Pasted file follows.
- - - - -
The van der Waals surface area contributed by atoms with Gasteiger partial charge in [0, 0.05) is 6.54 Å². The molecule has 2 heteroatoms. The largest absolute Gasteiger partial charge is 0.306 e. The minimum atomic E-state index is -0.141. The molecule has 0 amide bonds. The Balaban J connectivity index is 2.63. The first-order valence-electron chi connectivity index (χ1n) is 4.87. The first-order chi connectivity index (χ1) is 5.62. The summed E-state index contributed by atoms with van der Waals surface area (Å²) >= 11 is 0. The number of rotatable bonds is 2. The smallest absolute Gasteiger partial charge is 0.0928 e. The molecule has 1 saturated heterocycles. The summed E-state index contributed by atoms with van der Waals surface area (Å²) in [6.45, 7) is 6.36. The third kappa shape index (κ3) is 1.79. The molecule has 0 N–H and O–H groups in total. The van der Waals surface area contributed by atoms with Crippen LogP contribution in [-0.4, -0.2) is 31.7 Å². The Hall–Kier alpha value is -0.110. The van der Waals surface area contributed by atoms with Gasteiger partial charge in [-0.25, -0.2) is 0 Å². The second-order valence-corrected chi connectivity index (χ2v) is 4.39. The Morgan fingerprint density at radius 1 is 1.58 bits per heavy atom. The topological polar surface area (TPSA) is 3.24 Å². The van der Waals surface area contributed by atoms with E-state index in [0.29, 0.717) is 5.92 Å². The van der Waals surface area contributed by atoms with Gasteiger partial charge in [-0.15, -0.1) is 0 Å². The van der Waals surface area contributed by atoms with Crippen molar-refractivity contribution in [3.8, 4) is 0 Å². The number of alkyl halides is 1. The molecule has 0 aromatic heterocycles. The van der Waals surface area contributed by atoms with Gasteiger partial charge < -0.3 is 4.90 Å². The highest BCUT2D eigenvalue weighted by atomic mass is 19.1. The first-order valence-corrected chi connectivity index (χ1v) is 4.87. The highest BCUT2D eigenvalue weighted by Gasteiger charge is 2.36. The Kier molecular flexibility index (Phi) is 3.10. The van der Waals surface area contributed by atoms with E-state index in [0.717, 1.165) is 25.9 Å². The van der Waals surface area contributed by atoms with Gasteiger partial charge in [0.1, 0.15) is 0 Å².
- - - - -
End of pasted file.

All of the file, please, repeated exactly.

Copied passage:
The van der Waals surface area contributed by atoms with Gasteiger partial charge in [0, 0.05) is 6.54 Å². The molecule has 2 heteroatoms. The largest absolute Gasteiger partial charge is 0.306 e. The minimum atomic E-state index is -0.141. The molecule has 0 amide bonds. The Balaban J connectivity index is 2.63. The first-order valence-electron chi connectivity index (χ1n) is 4.87. The first-order chi connectivity index (χ1) is 5.62. The summed E-state index contributed by atoms with van der Waals surface area (Å²) >= 11 is 0. The number of rotatable bonds is 2. The smallest absolute Gasteiger partial charge is 0.0928 e. The molecule has 1 saturated heterocycles. The summed E-state index contributed by atoms with van der Waals surface area (Å²) in [6.45, 7) is 6.36. The third kappa shape index (κ3) is 1.79. The molecule has 0 N–H and O–H groups in total. The van der Waals surface area contributed by atoms with Crippen LogP contribution in [-0.4, -0.2) is 31.7 Å². The Hall–Kier alpha value is -0.110. The van der Waals surface area contributed by atoms with Gasteiger partial charge in [-0.25, -0.2) is 0 Å². The second-order valence-corrected chi connectivity index (χ2v) is 4.39. The Morgan fingerprint density at radius 1 is 1.58 bits per heavy atom. The topological polar surface area (TPSA) is 3.24 Å². The van der Waals surface area contributed by atoms with E-state index in [0.29, 0.717) is 5.92 Å². The van der Waals surface area contributed by atoms with Gasteiger partial charge in [-0.15, -0.1) is 0 Å². The van der Waals surface area contributed by atoms with Crippen molar-refractivity contribution in [3.8, 4) is 0 Å². The number of alkyl halides is 1. The molecule has 0 aromatic heterocycles. The van der Waals surface area contributed by atoms with Gasteiger partial charge < -0.3 is 4.90 Å². The highest BCUT2D eigenvalue weighted by atomic mass is 19.1. The first-order valence-corrected chi connectivity index (χ1v) is 4.87. The highest BCUT2D eigenvalue weighted by Gasteiger charge is 2.36. The Kier molecular flexibility index (Phi) is 3.10. The van der Waals surface area contributed by atoms with E-state index in [0.717, 1.165) is 25.9 Å². The van der Waals surface area contributed by atoms with Gasteiger partial charge in [0.1, 0.15) is 0 Å².